Digitized versions of historic newspapers are an outstanding source of genealogical information. Yet, since many such newspapers are made searchable using imperfect OCR technology, actually finding the information you seek can be problematic. Search features vary greatly by newspaper archive, which will impact the search features available to you, but these tips should help you dig details on your ancestors out of just any digitized newspaper collection.
1. Search by Surname OnlyExact names can often be difficult to find in digitized newspaper databases, either due to the drawbacks of OCR technology, or because misspellings, nicknames, abbreviations, etc. are so common in print. Unless you are searching for a very common surname, like SMITH, then a search by surname only may turn up a variety of items of interest - if not for your ancestor, then for other relatives living in the same area. If a surname only search turns up too many results, add other identifying facts such as a location.
2. Use Subject Keywords
Instead of searching for a surname that OCR will often bungle beyond recognition, I often search a specific newspaper title for common keywords such as "obituary" or "marriage." Be sure to include a search for alternate keywords such as "death notices," "funeral," or "wedding announcements" as well. I often browse the newspaper in which I'm interested for the approximate date of my search first to see what terms were in use in that newspaper for that particular time period (i.e. death notices, deaths, obituaries, etc.).
This technique can be especially helpful for locating relevant pages in larger newspapers such as The London Times. It can also be used to narrow down name or surname searches, such as "toman obituaries."
3. Search by Date and NewspaperDespite the benefits of technology, one of the best ways to find content in old newspapers is to look through the newspaper page by page. This is especially helpful when you're looking for something such as an obituary or marriage notice for which you know the location and date. Learn which newspapers were published in your area of interest, and use the online search or browse feature to go directly to the newspaper for the day, month and year of interest. Be sure to check several days in either direction! Obituaries and funeral notices, for example, may appear anywhere from a day to weeks after the actual date of death.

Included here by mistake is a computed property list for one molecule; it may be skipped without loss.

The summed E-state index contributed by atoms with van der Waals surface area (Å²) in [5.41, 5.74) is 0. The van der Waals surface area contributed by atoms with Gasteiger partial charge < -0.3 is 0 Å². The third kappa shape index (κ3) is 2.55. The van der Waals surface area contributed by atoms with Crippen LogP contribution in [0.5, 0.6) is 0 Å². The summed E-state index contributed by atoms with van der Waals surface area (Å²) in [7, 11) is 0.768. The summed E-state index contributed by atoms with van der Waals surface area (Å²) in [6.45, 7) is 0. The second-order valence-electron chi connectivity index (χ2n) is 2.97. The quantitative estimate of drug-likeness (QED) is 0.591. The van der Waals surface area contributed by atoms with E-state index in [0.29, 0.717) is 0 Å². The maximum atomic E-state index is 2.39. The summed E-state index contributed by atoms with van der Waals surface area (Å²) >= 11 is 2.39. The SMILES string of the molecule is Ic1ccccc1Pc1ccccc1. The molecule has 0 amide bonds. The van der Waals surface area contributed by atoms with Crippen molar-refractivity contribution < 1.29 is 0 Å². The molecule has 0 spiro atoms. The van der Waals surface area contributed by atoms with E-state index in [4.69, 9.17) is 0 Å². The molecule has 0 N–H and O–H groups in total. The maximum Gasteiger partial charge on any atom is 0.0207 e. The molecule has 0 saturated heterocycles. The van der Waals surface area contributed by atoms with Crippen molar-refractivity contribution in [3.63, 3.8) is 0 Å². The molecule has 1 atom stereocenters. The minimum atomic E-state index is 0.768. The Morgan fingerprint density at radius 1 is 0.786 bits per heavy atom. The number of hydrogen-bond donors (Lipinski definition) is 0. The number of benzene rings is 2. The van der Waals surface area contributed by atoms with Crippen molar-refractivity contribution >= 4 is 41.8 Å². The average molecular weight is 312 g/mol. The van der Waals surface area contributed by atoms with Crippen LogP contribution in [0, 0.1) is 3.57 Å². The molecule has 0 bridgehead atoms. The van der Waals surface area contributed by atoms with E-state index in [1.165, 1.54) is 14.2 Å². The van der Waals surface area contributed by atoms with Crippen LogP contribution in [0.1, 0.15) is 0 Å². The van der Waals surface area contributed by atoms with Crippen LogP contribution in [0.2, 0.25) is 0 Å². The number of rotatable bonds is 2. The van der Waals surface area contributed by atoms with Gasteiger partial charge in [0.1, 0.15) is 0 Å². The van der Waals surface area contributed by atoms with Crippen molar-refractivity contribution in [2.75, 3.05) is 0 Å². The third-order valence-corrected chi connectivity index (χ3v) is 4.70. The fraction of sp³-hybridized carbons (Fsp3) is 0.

4. Don't Limit Your Search to Births, Marriages & ObituariesWhile adding subject keywords such as "deaths" or "obituary" can be an important tool when you're specifically searching for death notices, you should also try your search without those terms. Use name alone or name and location to turn up interesting news articles that might concern your family. You might be surprised what you find!
5. Search for Family MembersIf your ancestor had a common last name, or last name searches just aren't turning up that obituary you know just has to be there, a combination of given names (first names) of various family members can often do the trick. Try searching for your ancestor's first name, along with the first names of his parents, or his spouse, or his children (based on the type of information you're trying to find). If you are searching for an obituary and you know the married name of a daughter or two, a search on that surname, plus a given name or two may do the trick. Use the less common given names for best results!
6. Search by AddressLast names can often be misread by OCR technology, which means that many of the articles or notices which mention your ancestor will not be found by a name search alone. One search method that often works for me in this case is to incorporate the individual's street address into my search. Wedding announcements and obituaries, for example, often mention this key detail. If you don't know your ancestor's street name use other search techniques to locate an article that mentions it, and then try this technique to locate additional newspaper mentions. Try a variety of searches for best results. Examples for an ancestor that resided at 11 Lock St. include: lock st, lock street, 11 lock, etc.
7. Use the Clues You Find to Expand Your SearchI can't even begin to count the number of times I've located an individual I'm searching for mentioned in a newspaper as a "cousin of the bride." While that particular article may not have a lot of information on my focus individual, it is chock full of new names and places to search for. Almost anything can provide potential "search fodder." A company name, cousin's name, occupation, etc.